Co-op, or Condo? Comparing Financing, Debt-to-Income Ratio, & Flexibility: What Buyers Need to Know

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Although co-ops make up roughly 80 percent of the available-for-purchase housing stock in New York City, buyers often face this common dilemma when apartment: hunting: should they seek a co-op, or a condo?

Many factors come into play in this decision. But increasingly, especially for first-time buyers, condominiums may be the preferred choice. Instead of ownership of shares in a corporation and the granting of a proprietary lease that are typical of co-ops, condominiums are real property -- and come with less financial scrutiny and requirements. Despite condo prices being roughly 20 percent higher than for equivalent co-op units, condos may also require a smaller down payment.

So before you take that plunge, here are some things to consider.

Financial Requirements

Cash requirements differ between co-op and condominium purchases in three main areas: down payments, required cash reserves, and closing costs. The down payment required for a condominium generally has more to do with the percentage permitted by bank financing than any other factor. In a co-op, though, the board may require a larger percentage down payment than an equivalent condominium unit would command.

Let’s look at a typical scenario. A two-bedroom co-op unit is listed for sale at $1,000,000. The co-op board requires a minimum down payment of 25 percent, or $250,000. An equivalent two-bedroom condominium unit is listed for sale at $1,200,000. The condominium association does not have any financing restrictions, and financing is available for up to 90 percent of the purchase price. The down payment required for purchase would be $120,000. Even at 80 percent financing, a down payment of $240,000 would be $10,000 less than that required for the less expensive co-op.

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Comments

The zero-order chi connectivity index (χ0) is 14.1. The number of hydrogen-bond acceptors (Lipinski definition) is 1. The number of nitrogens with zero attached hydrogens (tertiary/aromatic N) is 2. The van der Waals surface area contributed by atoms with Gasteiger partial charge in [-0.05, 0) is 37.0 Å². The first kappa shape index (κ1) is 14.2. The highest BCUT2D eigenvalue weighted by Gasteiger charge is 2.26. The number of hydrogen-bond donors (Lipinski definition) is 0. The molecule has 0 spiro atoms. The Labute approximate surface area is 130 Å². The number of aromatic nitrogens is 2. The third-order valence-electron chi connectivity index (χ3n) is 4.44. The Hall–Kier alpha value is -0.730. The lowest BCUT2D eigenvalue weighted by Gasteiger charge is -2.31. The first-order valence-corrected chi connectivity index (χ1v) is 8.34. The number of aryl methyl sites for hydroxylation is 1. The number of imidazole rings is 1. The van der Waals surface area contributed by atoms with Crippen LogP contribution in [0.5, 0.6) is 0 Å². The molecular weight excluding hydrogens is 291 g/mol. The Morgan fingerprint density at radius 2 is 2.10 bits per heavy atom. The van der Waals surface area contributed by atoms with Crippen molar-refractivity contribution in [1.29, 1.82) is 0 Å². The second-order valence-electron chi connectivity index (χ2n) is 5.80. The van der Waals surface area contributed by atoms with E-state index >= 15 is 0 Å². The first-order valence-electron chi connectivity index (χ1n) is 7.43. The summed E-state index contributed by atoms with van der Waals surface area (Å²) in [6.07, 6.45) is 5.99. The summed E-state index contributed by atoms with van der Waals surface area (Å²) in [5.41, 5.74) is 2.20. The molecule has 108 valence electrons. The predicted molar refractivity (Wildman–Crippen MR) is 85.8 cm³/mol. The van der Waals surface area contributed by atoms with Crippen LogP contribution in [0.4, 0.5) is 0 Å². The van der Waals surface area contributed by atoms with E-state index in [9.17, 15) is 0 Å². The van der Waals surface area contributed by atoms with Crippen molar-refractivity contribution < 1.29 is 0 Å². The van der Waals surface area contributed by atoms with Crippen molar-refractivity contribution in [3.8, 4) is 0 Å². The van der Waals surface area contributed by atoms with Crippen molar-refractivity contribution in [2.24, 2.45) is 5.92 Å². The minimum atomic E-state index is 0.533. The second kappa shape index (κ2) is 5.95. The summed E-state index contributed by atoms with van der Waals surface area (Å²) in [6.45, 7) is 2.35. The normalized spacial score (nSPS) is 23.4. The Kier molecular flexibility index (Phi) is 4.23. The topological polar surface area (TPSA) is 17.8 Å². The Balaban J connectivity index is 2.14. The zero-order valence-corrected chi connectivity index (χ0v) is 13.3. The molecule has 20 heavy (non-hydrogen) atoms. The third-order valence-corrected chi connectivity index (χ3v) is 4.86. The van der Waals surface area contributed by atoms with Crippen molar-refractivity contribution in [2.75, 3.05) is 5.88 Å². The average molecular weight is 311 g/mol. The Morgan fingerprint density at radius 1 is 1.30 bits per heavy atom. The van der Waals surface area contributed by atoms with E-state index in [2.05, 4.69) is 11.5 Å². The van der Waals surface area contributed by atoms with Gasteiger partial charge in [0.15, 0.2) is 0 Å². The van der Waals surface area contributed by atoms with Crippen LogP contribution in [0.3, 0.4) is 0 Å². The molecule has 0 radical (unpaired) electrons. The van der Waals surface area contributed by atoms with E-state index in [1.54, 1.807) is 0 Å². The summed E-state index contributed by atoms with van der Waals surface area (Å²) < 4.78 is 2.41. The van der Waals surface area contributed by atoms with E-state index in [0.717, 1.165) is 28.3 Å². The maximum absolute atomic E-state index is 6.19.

• I live in a Washington DC co-op (34 years) and serve on an organization that represents and promotes DC market-rate housing co-ops (20+ years - DC Cooperative Housing Coalition, www.CoopsDC.org). How typical are the co-ops described in this article relative to percentage down payments, required escrow, etc.-- 100%, 50%, other? The majority of DC co-ops collect less than the 2 years worth of monthly fees you describe. My co-ops requires 3 months with the financial risk for possible foreclosure (less than 1% in my complex) borne by lenders using a recognition agreement. I should note, my co-op is the third most expensive in DC in terms of value-- approximately $200 million --so we are careful about our expenses and valuation. Your story makes no reference to real estate taxes as part of the monthly co-op maintenance fee. I assume real estate taxes are included in NY co-op monthly fees which makes monthly co-op fees look high relative to monthly condo fees. In Washington, real estate taxes are lower for co-ops compared to condos-- approximately 40-60% lower for a co-op than a comparably assessed condo unit. Is that true for NY City co-ops? You are correct about renting-- most DC co-ops also have restrictions on renting, but that is the nature and beauty of co-ops. Co-ops are intended to be home-owner occupied, hence the restrictions. Condos, on the other hand, can often become an investor's paradise with some condos having rentals exceeding resident owners. Renters and absentee landlords often have competing philosophies with resident owners about how money should be spent, especially as the percentage of renters increases. Then there is financing. Higher investor ratios can preclude some lenders from providing mortgages in condos while co-ops have seen an increase in the number of lenders given especially low renter percentages and delinquencies. There are many more advantages to co-op ownership than many are aware. Overall, I found the article a bit too breezy and light with the analysis and is a slight to co-ops.